Mixing heavy metal riffs with punk's fury, Van Halen were onto a whole new sound
Anything more antithetical to punk, than long haired metal men, I can scarcely imagine. Not that I don't love Eddie and - yes - even Diamond Dave. But the punks I knew said, "It's 1983 (or whatever the year) - can't you affor a ****ing haircut!???" as often as they said, "Can I bum a cig?" - so VH was not on anyone's list of must-have punk properties. Metal fans were a joke to the punks I knew. And when I married a hair metal front man - as much as my brother loved my ex husband - don't think I didn't take a few jokes about my thing for Hair Boys along the way (and still do).
For at least twenty years now, I have had to contend with people who think The Clash were punk rock. For fifteen or more, it's been the commoditization of pop as "punk", in everything from the sentiment "I am all about the leopard" to Avril Lavigne to (Lord help me to even say the words) Green Day. I once saw a movie in which Adrien Brody explained to me that The Who were punk.
I once thought that was perhaps the most baffling use of the term I'd ever heard.
This, though, goes right on the shelf beside The Who.
Mind you, I love Van Halen, and I love The Who, too.
Mind this, too, though: I am not now, nor ever have I been, a punk. There was punk music I liked, and much I was afraid of, growing up with a real one in the house. For me, punk's anger was manifest regularly, in the person of my brother, whose closed door did nothing to stifle That Noise. At 43 now, noise has a visceral, deep position in my own musical tastes.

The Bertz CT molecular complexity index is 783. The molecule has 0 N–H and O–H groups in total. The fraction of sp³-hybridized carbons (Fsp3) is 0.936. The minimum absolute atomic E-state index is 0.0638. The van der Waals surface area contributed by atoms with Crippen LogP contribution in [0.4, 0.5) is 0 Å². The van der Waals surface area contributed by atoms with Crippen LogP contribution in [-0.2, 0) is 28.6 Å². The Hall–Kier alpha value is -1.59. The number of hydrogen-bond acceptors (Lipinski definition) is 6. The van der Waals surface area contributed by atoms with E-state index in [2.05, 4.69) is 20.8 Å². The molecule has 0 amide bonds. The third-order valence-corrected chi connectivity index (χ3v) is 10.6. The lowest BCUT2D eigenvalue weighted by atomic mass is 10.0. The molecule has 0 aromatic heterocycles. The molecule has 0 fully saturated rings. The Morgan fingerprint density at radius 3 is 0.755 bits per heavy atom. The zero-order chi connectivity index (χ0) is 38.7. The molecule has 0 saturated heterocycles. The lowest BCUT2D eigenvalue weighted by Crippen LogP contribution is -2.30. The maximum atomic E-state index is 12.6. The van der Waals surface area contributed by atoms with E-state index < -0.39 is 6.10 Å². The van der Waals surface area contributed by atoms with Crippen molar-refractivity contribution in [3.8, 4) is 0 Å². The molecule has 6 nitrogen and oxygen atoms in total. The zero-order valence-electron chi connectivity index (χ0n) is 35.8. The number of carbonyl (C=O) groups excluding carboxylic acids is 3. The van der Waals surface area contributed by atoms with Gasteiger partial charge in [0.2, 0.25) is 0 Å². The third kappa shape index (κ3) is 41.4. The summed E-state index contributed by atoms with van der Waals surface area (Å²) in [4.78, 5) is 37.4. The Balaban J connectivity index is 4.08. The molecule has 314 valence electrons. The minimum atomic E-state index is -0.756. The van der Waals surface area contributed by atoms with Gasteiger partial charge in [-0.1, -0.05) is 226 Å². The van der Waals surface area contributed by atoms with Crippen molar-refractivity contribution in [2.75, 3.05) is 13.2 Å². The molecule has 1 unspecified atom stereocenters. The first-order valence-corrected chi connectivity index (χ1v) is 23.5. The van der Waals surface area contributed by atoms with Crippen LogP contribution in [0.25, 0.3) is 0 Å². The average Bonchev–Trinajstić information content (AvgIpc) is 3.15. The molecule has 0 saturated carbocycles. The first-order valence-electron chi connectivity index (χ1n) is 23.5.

But that doesn't make a punk. I never was one. Very, very few people actually have been, if the truth were told. And the label grows emptier and emptier and emptier.
The Who had some anger. They had politics. They had a lot to say, and Daltry could yell it wonderfully. Punk? As much as I.
That's just BAFFLING. Not to say what I hope some will be thinking, that it's actually laughable.
Mixing heavy metal riffs with punk's fury, Van Halen were onto a whole new sound ...
Wow. No, it just doesn't get any less brain-twisting, reading it again. But then, I am insufferably narrow in what I allow the label and definition of punk, in my mind. A good ninety-nine percent of what "kids today" think was (or - HAH - is) punk never came even close. The Clash. Good heavens.
I don't even think TSOL is "really" punk - though they've made their share of a living on it, from people who do. What they don't know, and I do, is that TSOL was largely dismissed as kind of Romanti-Goth before the term had been invented. I remember seeing "Suburbia" (AKA "The Wild Side" - and a more suprising Penelope Spheeris joint I can tell you you'll never even imagine), seeing them performing, and having to be embarrassed - as the NOT PUNK girl - for LIKING them, because they were interlopers plopped in the middle of a movie about kids who "should have" hated them.
Even I knew (loving the band as I did) that TSOL wasn't what the punks I knew considered to be "loaded with cred" shall we say. Shoot, I sure knew Jack, with his Billy Idol costume design, was an actor, surrounded by "real" kids. He looked it. And so did TSOL, in a way.
Van Halen and punk's fury.
I have a feeling that one'll keep getting funnier and funnier. Can't wait for my next conversation with my brother. This could be good for a bit of breathless mileage.